SlapCast.com and activism – Send Podcast audio to Politicians

This Podcast is a mp3 I made by calling a phone number, uploading the mp3 to my webserver, and stuffing it in my RSS 2.0 podcast feed. I wonder out loud what activists could do with a podcast by phone service that’s even simpler than I used it. Instead of emailing our congressperson or president we could send them URLs to our individual oral thoughts as soon as we have them. Imagine the large chorus of voices descending upon a politician in real time. The human voice can emotionally effect even the hardest of cynics!
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Podcast by Phone

I just discovered SlapCast linked from Dave Winer’s blog scripting.com. It’s similar to other services that record your phone call and email or send you a URL where you can pick up an audio file. (ex. k7.net, audblog.com) SlapCast goes one further and Podcasts the mp3 you record, OR UPLOAD. Blam! You have a totally mobile podcast. Nice to see services show up that are this innovative and make it crazy simple to share your own audio. This method, or one like it, is the audio grassroots journalism of the people! Now if we can just get a super cheap and or free version for non-profits and other advocacy campaigns. How about a package price for organizations where they can pay for a whole year of unlimited calls? This way anytime a activist has something to say they can just call up the number & give the world a piece of their mind!

Podcasting for Advocacy

How can we use new methods of sharing audio files online to support advocacy for progressive causes? HERE is the Citizen Journalism Tech Kit 001 I wrote in January of this year. It covers a basic and simple method of writing a story, recording it using any telephone, and posting the audio on the Internet. (aka Audio Blogging, Podcasting, etc.) Marty Kearns, Marnie Webb, Andy Carvin, and the folks at campaignaudit.org have been discussing this. Campaignaudit.org has also written a Political Podcaster’s Manual too. Please click on the links on these folks names to read there great ideas for Podcasting & Advocacy.

Malcolm X Lives Forever

“Nobody knew better than he the power words have over minds of men.” Today is the fortieth anniversary of the assassination of Malcolm X. Mumia Abu-Jamal’s radio show today reminds us of his sacrifice. We must not underestimate the power of Malcolm X’s words and actions. He has empowered people all over the US and the world. Let us visualize the freedom of all peoples and work to see it happen! Ossie Davis, who died recently, gave this beautiful eulogy in 1965. Read it here.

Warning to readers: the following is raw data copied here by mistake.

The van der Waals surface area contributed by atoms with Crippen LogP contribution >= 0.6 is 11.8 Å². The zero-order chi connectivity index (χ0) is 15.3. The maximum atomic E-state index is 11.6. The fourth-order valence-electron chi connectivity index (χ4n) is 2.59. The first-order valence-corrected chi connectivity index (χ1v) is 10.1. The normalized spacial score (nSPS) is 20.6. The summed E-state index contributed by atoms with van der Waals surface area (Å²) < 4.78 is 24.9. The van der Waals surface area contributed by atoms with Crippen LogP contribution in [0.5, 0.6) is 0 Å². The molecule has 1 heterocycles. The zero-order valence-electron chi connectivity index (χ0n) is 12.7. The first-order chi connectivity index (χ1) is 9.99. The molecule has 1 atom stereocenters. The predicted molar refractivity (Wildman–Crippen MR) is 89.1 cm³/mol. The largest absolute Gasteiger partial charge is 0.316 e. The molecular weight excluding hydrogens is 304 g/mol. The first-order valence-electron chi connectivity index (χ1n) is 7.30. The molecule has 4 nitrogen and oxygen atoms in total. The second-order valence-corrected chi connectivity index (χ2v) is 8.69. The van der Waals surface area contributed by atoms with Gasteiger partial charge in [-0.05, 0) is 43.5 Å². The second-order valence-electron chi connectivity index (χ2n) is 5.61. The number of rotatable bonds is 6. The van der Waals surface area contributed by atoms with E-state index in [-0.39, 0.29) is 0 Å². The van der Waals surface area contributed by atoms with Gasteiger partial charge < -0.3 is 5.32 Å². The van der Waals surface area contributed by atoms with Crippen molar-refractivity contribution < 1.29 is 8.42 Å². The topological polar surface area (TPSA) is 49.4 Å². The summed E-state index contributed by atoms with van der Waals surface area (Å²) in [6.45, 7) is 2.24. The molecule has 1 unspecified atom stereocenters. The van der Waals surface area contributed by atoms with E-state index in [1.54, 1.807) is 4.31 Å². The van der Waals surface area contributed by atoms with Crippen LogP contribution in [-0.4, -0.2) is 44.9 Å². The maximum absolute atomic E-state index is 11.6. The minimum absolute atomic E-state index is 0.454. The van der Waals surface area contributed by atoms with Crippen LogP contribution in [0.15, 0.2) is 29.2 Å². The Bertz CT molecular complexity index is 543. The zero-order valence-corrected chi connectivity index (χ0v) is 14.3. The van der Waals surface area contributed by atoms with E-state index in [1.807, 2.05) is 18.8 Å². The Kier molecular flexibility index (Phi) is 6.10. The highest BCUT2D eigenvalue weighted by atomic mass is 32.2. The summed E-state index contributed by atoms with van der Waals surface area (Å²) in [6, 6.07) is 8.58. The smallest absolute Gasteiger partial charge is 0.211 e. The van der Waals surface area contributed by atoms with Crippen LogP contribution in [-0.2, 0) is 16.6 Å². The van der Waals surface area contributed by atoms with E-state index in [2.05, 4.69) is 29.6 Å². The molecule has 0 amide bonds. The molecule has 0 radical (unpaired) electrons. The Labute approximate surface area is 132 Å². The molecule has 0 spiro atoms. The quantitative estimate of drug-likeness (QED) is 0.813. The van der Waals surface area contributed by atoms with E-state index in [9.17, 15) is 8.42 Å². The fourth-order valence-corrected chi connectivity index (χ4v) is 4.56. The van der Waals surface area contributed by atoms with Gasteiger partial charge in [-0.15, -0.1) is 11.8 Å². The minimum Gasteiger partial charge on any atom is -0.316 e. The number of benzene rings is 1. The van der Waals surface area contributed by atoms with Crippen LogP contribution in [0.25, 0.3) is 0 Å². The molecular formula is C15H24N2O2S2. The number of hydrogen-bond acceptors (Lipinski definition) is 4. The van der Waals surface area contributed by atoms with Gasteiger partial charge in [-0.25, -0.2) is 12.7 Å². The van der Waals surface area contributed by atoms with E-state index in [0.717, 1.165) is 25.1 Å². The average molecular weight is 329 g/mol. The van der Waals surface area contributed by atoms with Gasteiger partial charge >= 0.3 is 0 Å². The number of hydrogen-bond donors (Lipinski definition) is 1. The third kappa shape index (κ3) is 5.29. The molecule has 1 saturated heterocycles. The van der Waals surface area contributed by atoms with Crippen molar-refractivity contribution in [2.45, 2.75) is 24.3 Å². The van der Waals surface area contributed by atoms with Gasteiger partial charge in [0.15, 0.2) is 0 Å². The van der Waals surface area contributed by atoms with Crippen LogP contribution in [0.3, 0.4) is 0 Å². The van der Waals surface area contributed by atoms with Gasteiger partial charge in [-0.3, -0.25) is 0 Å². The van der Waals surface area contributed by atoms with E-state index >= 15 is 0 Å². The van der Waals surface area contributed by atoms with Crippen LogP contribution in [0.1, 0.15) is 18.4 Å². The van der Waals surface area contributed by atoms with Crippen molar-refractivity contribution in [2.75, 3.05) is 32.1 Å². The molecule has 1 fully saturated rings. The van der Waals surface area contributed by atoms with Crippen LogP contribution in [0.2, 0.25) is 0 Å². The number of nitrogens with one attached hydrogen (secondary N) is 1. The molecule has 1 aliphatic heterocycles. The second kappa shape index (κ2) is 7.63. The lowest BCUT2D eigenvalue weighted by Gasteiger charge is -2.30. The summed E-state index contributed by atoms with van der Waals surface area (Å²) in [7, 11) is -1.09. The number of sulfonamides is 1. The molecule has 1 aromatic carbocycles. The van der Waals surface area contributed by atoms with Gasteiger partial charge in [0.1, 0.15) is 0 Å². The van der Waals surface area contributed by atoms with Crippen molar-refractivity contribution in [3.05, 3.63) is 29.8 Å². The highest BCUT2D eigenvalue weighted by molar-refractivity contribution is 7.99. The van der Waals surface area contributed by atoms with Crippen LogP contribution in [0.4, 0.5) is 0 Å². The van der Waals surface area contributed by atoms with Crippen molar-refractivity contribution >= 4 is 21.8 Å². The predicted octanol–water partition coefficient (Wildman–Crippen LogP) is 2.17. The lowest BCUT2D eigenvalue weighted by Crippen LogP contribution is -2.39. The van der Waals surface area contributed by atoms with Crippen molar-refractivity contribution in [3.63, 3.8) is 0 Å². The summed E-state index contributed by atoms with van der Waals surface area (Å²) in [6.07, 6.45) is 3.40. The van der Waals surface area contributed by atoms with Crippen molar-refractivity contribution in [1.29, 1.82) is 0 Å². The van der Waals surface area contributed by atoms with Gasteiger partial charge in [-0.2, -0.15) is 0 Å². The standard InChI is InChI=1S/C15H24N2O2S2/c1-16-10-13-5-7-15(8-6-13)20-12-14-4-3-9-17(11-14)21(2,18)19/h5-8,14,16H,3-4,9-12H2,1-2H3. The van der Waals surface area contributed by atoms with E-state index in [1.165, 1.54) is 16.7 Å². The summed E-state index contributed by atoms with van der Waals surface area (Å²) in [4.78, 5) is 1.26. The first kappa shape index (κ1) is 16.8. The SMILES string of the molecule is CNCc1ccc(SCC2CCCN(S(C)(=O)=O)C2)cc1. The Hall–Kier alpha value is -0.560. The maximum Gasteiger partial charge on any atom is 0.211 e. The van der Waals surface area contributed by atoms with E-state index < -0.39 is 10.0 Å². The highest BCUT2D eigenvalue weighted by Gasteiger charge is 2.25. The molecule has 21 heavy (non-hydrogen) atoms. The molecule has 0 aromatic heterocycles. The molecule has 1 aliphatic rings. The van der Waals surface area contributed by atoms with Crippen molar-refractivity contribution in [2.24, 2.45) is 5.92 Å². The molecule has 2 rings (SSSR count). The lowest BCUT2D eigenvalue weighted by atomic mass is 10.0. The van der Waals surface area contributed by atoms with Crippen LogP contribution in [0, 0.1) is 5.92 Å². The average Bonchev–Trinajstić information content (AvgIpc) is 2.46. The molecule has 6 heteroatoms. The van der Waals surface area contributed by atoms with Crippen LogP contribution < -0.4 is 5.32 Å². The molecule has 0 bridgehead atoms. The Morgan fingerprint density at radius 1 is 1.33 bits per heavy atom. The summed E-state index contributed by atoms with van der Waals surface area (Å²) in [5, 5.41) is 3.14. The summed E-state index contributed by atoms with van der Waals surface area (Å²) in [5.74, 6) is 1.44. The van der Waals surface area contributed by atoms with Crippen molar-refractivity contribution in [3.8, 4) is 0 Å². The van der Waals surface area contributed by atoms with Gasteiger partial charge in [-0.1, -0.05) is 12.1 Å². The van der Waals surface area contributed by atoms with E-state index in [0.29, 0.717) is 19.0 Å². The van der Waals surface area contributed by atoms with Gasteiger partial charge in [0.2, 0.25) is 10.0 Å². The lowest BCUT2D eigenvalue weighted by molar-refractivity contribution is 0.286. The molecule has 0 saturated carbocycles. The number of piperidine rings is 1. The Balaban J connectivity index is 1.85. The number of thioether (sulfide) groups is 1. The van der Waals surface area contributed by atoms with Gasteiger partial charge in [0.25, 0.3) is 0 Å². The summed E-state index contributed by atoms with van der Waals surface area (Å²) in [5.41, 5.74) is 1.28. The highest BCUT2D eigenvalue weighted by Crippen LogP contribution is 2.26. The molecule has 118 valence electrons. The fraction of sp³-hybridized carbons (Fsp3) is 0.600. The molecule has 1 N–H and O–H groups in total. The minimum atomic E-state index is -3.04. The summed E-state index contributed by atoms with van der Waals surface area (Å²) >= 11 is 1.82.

Hunter S. Thompson was a Gonzo Blogger

On this awful Monday morning I was awoken by the clock radio. The first thing I hear from NPR news is that Hunter S. Thompson is dead from a self inflicted gunshot wound. The man killed himself…damn. Somehow I’m not surprised but very very sad. What awful torture drugs and depression can inflict on a person. It’s just wrong… This is not a moral judgment or condemnation of drug abuse. It’s just the cold hard facts. We learned a lot about being honest from Mr. Thompson.

Though I’ve read several of his books it was only a few months ago I learned about New Journalism. Here is a blog post I never finished about this:

Once again Doc Searls points me to the fine links. He reminds me how nothing is really new, just altered. Busting the myth of objectivity in journalism is being altered by blogs and podcasters. [Thank Buddha] Gonzo Journalism “has been called outlaw journalism, literary cubism, new journalism and other words I can’t repeat here.”

Many of us bloggers are New Journalists. We put ourselves in the story one way or the other blending hard news and fiction. Ruby Sinreich says that the best part of blogging is the first person voice we use. When we insert our bias, our opinion, and send objectivity to hell we are being the most real we can. I mean how could you possibly have any objective faculty when your high on more than one substance at a time? This was the essence of Thompson’s Gonzo Journalism.

It seems to me that the best way to understand others is to understand yourself. I don’t mean superficially but introspectively. Deep, deep, deep, searching within your mind. Long hours exercising your body listening to what it tells you. When you understand yourself you can be honest with the world. Let loose all your creativity. Then when you listen, really listen, to others you can process effectively their complicated communications. This way we don’t need societally guilt trip objectivity. We just need to understand our own truths and put others beside ours for analysis.

This might have been a too flowery an attempt at an epitaph and possibly a stretch to connect you to blogging but GODDAMN IT you sure opened up a lot of eyes Mr. Thompson! Thank you.

Dan Gillmor speaks at UNC Journalism School

This weeks podcast is a recording of a talk Dan Gillmor gave at the UNC School of Journalism on Monday, February 14, 2005. He discussed his ideas about the future of citizen journalism and covered many of the points in his new book called We The Media. His book is under a Creative Commons license and is available as a free download here. I’ve included the first 27 minutes of the talk in this podcast. If you are interested in listening to the rest it’s available in the Audio Archives section. Soon video of the event, shot by folks at UNC, should be online too.
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